Bill Busch
Bill  Busch

Assoc. Head Coach / Special Teams Coord. / Safeties

Alma Mater:
Nebraska Wesleyan, 1988


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Transcript: Utah State Football News Conference

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Recruiting Area: Arizona, Las Vegas

Bill Busch is entering his fourth season on the Utah State staff, and his second as associate head coach and special teams coordinator, as well as coaching the USU safeties. Busch spent his first two seasons at Utah State as the defensive coordinator.

As special teams coordinator in 2011, Busch's punt unit ranked fourth in the WAC and 29th in the NCAA FBS with a net average of 38.20 yards per punt. USU's kickoff return unit was also among the national leaders in 2011 under Busch, ranking third in the WAC and 39th in the FBS with an average of 22.80 yards per return.

As special teams coordinator, Busch mentored Tyler Bennett who ranked third in the WAC and 16th in the NCAA FBS in punting at 43.83 yards per punt.

As a team, Utah State's net punting average improved 49 spots in the NCAA FBS rankings from 2010, ranking No. 29 in 2011 with a 38.20 net average after ranking No. 78 in 2010 with a net average of 35.49.

In his third year coaching USU's safeties in 2011, Busch helped the Aggie defense rank first in the WAC and 50th in the NCAA FBS in total defense (366.23 ypg), second in the WAC and 31st in FBS in rushing defense (127.7 ypg), second in the WAC and 53rd in FBS in tackles for loss (5.92 pg), third in the WAC and 48th in the FBS in pass efficiency defense (125.58), third in the WAC and 59th in FBS in sacks (1.92 pg), third in the WAC and 68th in FBS in scoring defense (33.62 ppg) and third in the WAC and 76th in FBS in passing defense (238.46 ypg).

As defensive coordinator and safeties coach in 2010, Busch coached first-team all-WAC linebacker Bobby Wagner, who led the league and ranked eighth in the NCAA FBS with 11.1 tackles per game, earning first-team all-WAC honors for the second-straight season. Wagner's 133 tackles as a junior not only led the team, but were the most by an Aggie since 2002.

Busch also coached second-team all-league cornerback Curtis Marsh, who ranked second in the WAC and sixth in FBS in passes defended with 1.25 per game with 15 total on 13 pass break-ups and two interceptions.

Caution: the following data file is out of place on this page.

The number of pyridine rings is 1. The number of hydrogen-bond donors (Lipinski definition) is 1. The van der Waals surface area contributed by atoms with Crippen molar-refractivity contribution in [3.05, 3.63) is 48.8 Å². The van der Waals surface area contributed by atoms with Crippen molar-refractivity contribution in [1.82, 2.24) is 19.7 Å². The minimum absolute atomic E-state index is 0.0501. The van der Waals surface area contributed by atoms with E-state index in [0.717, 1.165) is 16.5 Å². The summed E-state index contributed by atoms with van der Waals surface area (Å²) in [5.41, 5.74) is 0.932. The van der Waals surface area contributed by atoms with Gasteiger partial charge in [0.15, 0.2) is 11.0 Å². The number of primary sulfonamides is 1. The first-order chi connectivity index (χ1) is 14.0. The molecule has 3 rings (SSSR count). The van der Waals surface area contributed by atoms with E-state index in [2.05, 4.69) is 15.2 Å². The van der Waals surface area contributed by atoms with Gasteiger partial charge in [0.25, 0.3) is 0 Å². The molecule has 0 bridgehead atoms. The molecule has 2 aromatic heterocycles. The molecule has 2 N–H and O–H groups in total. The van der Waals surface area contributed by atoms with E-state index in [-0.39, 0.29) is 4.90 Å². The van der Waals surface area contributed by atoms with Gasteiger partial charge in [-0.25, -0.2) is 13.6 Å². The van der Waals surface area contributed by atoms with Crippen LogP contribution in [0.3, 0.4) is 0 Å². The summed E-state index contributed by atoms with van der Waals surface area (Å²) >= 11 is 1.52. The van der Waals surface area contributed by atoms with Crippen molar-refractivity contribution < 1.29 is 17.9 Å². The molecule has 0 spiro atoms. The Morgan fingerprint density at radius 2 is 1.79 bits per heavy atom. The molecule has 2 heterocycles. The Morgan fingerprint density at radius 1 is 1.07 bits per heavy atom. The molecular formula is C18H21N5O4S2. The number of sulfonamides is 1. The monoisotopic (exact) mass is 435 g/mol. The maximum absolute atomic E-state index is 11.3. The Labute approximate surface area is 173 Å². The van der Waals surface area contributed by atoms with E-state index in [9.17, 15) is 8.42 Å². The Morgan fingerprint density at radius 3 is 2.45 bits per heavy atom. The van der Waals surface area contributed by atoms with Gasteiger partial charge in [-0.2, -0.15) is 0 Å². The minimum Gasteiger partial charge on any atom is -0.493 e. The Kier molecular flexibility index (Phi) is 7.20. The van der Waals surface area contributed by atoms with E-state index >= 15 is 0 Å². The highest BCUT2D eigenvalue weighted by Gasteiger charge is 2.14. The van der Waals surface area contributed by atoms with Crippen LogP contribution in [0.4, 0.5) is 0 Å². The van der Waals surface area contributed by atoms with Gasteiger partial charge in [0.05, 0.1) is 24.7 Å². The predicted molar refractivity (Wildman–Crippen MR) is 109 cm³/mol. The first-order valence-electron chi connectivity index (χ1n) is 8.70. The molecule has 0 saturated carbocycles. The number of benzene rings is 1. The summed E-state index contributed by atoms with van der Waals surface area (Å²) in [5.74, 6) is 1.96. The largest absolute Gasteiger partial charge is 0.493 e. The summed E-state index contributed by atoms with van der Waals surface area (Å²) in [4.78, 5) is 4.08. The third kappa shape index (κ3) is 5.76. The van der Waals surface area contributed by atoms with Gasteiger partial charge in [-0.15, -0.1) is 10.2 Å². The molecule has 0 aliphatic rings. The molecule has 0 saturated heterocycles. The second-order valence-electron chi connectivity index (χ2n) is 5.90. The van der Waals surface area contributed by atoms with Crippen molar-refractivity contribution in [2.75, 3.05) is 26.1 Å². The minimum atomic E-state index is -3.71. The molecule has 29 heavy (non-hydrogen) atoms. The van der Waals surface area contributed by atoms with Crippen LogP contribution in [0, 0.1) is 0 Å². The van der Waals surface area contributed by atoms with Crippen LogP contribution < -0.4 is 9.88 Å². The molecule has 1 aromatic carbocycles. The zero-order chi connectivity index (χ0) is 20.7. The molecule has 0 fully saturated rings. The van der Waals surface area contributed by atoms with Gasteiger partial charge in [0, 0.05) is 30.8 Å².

Marsh was drafted by the Philadelphia Eagles with the 26th pick of the third round, the 90th overall selection in the 2011 NFL Draft, while Wagner was drafted in the second round with the 47th overall pick in the 2012 NFL Draft. Other defensive highlights from 2010 include USU ranking fourth in the WAC in pass defense efficiency (128.42). Highlights from the 2009 Busch-led Aggie defense included first-team all-WAC linebacker Bobby Wagner, who led the WAC and ranked tied for 22nd in FBS in tackles with 115, a 9.6 per game average. Wagner also led the league in WAC only games with 71 stops (8.9 pg). Wagner's 115 tackles ranked as the second-most by a USU sophomore, behind the record of 138 in 1996 by Johndale Carty. Wagner was the first sophomore to lead the Aggies in tackles since 1994. Busch also coached safety James Brindley in 2010, who signed a free agent contract with the Seattle Seahawks. Brindley was eighth in the WAC overall in tackles with 7.8 per game, ranking third among defensive backs. Additionally, Brindley ranked third overall in passes defended with nine on six pass break-ups and three interceptions. Brindley was the top ranked defensive back in the WAC for combined tackles and passes defended. For his career, Brindley ranked 12th on USU's career interceptions list with nine, but is second on the Aggie career list for interception return yardage with 210. The 2009 Busch-led USU defense had three games of forcing three turnovers, with a season-best of holding San Jose State to 56 yards rushing and New Mexico State to 81 yards passing. Busch's most recent coaching job before Utah State was at Nebraska from 2005-07, where he was an assistant safeties coach and special teams coordinator. Busch coached with current Utah State head coach Gary Andersen at both Northern Arizona and Utah. He and Andersen were at NAU together from 1995 to 1996, with Busch serving as secondary coach in 1995 and co-defensive coordinator and secondary coach in 1996, while Andersen was assistant head coach and defensive line as well as special teams coach. "The excitement for me is two-fold. For one, coaching at such a great university like Utah State is exciting due to the fact of the tremendous commitment that the administration has made to football. Secondly, getting the chance to work with Gary Andersen is so exciting. He's obviously a great friend but also for the opportunity to work with him again are major reasons why I couldn't wait to get back into coaching," Busch said when hired. After Busch's four-year stint as secondary coach at New Mexico State from 1997-2000, Busch and Andersen joined up again at Utah in 2001 when Busch was safeties coach until taking over the entire secondary in 2003. He then went to Nebraska in 2004 where he coached outside linebackers and was the special teams coordinator, before moving to safeties in 2005 while remaining special teams coordinator until 2007. "Coach Andersen and I have worked together at two different programs at Northern Arizona and Utah, so we have a great feel for each other. I know exactly what he wants from me and vice versa, and what we can do for each other with what exactly our schematic plan is," Busch added. "I'm thrilled to work in a program with the great potential that Utah State has and in a great conference like the WAC." In his year away from full-time coaching, Busch worked with some NFL and college teams in addition to spending time with his family in Nebraska, but he was excited about the chance to return to college football and the state of Utah. "In this profession, everything is short-lived and you're back and going again, so it was nice to do some things outside of football, but I was excited to get back into coaching and return to Utah. I love the state of Utah and am excited about being a part of the Logan community. This is a terrific community and is very supportive of the Utah State football program," Busch said when hired. While at Nebraska, Busch's safeties were consistently among the team's top athletes. In 2006, Husker safeties recorded six of Nebraska's 12 interceptions. The 2005 Nebraska defense toted a No. 10 national pass efficiency defense ranking and the No. 2 ranking in the Big 12 Conference. The Huskers held six opponents to less than 200 yards passing and nine to one or fewer passing touchdowns in 2005. Busch had two players selected in the NFL Draft as Josh Bullock was selected by the New Orleans Saints in 2005 and his twin brother Daniel was chosen in the 2006 NFL Draft by the Detroit Lions in the second round. Ironically, each Bullock brother was taken with the 40th pick. Busch's coaching talents also paid dividends for the Huskers on special teams. During his time there, the Huskers blocked 16 kicks, including seven in 2005. NU's special teams recorded two important plays in the final minutes of a contest - a 40-yard field goal to beat Kansas State and a block of a Pitt field-goal attempt - that proved to be game winners. Nebraska ranked in the top 25 nationally in net punting (24th in 2006) and punt returns (17th in 2005) under Busch as well. NU's kickoff coverage unit ranked 15th nationally in 2006 after finishing 22nd the previous year. Busch is a Pender, Neb., native and earned his bachelor's degree in education from Nebraska Wesleyan in 1988 and added a master's degree from Nebraska-Kearney in 1990. Busch began his coaching career as a graduate assistant at Nebraska-Kearney in 1989, after playing wide receiver at Nebraska Wesleyan from 1985 to 1987. Busch was a graduate assistant at Nebraska from 1990 to 1993, assisting with the defensive backs. Among the defensive backs Busch worked with at Nebraska were all-league performers Tyrone Byrd, Barron Miles, Tyrone Williams and Mike Minter.